Torremolinos in Spain’s Costa del Sol is a hugely popular holiday destination for numerous reasons, not least its range of wonderful festivals and superb cuisine. Here’s a round-up of some unmissable events taking place in the next few months…
The Feria del Carmen (Virgin of Mount Carmel fair) in mid-July attracts thousands of people to La Carihuela, especially on the day that the image of the Virgin is placed on a boat for a trip along the municipal waterfront. The fiesta centres on the El Remo plaza, where there are musical performances and an extremely wide variety of dances.
In late September Torremolinos seems to be one big pilgrimage, that of San Miguel, which is held in the nearby pine groves of Los Manantiales. It is considered the second largest in terms of participants (more than 200,000) in all of Andalusia, after that of El Rocío. The entourage, with numerous carts that have been profusely decorated for the occasion and an even larger number of people on horseback, leaves the city centre en route to Los Manantiales amid the exclamations of tourists, who do not hesitate to inquire about what they are seeing.
The pilgrims camp next to the chapel of San Miguel, which can’t come close to holding all the people who want to hear Mass inside the church, and once religious ceremony concludes the party begins and lasts until dark. Singing, dancing and good food are at the heart of this massively attended pilgrimage.
The Feria de San Miguel (Fair of San Miguel, patron saint of Torremolinos) begins a few days later. As in a number of other localities in Málaga it is held in the centre of the city during daylight hours and at night at the fairgrounds, where practically all the collectives in Torremolinos and many private individuals set up booths. In spite of the thousands of tourists that come to it, the Feria de San Miguel has preserved an unmistakable Andalusian character, which has been even more pronounced in recent times because there is an earnest effort to keep the old traditions from being lost.
The town also is a beehive of activity on the Día del Turista (Tourist’s Day), which was initiated some years ago to show gratitude to the visitors who have chosen to spend their vacations in Torremolinos. The most outstanding events on that day are the folklore performances, gastronomy samplings and the selection of the Tourist of Honour. It does not unnoticed in Torremolinos when it comes to mounting tourist promotional campaigns that “pescaíto” is one of the greatest attractions. Therefore on the first Thursday in October it celebrates the “Día del Pescaíto” (Pescaíto day), in which the local restaurants hand out servings of pescaíto to both tourists and residents of Torremolinos.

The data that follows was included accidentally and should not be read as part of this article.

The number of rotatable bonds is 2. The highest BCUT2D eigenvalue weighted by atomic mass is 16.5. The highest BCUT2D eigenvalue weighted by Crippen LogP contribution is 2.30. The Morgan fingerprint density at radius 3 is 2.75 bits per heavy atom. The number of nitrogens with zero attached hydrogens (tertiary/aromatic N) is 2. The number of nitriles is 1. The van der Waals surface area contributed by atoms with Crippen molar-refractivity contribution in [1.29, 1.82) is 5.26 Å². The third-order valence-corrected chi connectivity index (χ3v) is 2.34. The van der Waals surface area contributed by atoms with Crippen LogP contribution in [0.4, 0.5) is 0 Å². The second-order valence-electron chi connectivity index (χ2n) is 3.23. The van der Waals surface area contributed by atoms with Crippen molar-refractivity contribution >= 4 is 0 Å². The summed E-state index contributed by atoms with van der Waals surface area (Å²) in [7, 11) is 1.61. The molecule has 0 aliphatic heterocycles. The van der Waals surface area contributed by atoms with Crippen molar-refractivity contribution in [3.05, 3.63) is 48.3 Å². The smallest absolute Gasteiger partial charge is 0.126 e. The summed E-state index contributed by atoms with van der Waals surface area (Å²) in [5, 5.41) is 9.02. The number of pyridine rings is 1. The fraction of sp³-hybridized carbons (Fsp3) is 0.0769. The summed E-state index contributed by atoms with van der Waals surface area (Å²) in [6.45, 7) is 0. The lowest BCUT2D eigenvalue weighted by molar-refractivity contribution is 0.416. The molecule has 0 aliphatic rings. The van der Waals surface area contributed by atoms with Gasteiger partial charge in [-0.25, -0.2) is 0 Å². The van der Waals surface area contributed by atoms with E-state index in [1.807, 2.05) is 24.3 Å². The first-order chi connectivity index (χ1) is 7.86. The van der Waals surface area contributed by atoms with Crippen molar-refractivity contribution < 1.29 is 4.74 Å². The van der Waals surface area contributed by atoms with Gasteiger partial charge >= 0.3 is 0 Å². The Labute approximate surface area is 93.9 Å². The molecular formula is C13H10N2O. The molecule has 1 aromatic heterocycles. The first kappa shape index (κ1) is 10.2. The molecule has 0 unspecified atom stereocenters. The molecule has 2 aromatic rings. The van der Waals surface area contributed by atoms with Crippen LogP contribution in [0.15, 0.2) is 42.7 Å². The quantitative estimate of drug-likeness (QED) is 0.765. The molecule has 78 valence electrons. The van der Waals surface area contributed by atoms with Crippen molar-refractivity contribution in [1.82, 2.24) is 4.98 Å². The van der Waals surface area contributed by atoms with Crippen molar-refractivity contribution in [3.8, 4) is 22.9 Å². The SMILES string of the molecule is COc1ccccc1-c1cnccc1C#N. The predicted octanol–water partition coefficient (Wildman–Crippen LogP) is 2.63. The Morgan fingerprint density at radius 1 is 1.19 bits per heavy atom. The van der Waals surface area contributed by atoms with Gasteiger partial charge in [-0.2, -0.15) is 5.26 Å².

The Semana Santa (Holy Week) in Torremolinos got off to a late start (1924) in comparison to other localities in Málaga. It began with the foundation of the cofradía (brotherhood) of Nuestro Padre Jesús y María Santísima de los Dolores (Our Father Jesus and Holy Mary of the Sorrows), whose headquarters is in the Madre del Buen Consejo parish church. The brotherhood performs its processional march on Good Friday.
The event calendar also includes a summer film festival, “Torremolinos de Cine,” screening family movies by the sea in July and August, whereas “Friends of Vintage Cars,” in the context of the Fair of San Miguel, is one of the leading car lover gatherings in Andalusia and Spain. Car lovers meet to admire unusually elegant vehicles of the 1950s, 1960s, and 1970s, parading from Plaza de Blas Infante to the Chapel of San Miguel. A flower offering for the patron saint is left in the chapel, and then everybody gets ready for a cookout. “Friends of Vintage Cars” draws higher numbers of visitors every year. 30% of participating cars belong to people living in Torremolinos.
In August, Torremolinos holds its traditional Flamenco Festival, whose 20thedition was in 2008. It’s one of the oldest festivals of its kind in Málaga Province, gathering a constellation of flamenco stars every year.
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For more info, visit Costa del Sol Tourist Board
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